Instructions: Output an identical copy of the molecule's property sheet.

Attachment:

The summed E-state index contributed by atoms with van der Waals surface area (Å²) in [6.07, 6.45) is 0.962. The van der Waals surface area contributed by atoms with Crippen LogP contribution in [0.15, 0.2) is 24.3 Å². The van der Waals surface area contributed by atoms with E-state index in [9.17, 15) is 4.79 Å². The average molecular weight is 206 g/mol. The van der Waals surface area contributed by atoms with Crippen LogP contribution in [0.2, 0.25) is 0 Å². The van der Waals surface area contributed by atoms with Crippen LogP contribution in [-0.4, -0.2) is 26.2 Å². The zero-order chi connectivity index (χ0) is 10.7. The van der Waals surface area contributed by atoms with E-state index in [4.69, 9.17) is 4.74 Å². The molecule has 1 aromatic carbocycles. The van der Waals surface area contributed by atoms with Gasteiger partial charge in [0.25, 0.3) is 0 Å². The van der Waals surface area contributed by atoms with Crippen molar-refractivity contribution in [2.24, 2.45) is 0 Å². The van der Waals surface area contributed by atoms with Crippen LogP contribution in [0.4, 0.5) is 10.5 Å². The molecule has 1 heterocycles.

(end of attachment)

The summed E-state index contributed by atoms with van der Waals surface area (Å²) in [6.07, 6.45) is 0.962. The van der Waals surface area contributed by atoms with Crippen LogP contribution in [0.15, 0.2) is 24.3 Å². The van der Waals surface area contributed by atoms with E-state index in [9.17, 15) is 4.79 Å². The average molecular weight is 206 g/mol. The van der Waals surface area contributed by atoms with Crippen LogP contribution in [0.2, 0.25) is 0 Å². The van der Waals surface area contributed by atoms with Crippen LogP contribution in [-0.4, -0.2) is 26.2 Å². The zero-order chi connectivity index (χ0) is 10.7. The van der Waals surface area contributed by atoms with E-state index in [4.69, 9.17) is 4.74 Å². The molecule has 1 aromatic carbocycles. The van der Waals surface area contributed by atoms with Gasteiger partial charge in [0.25, 0.3) is 0 Å². The van der Waals surface area contributed by atoms with Crippen molar-refractivity contribution in [2.24, 2.45) is 0 Å². The van der Waals surface area contributed by atoms with Crippen LogP contribution in [0.4, 0.5) is 10.5 Å². The molecule has 1 heterocycles.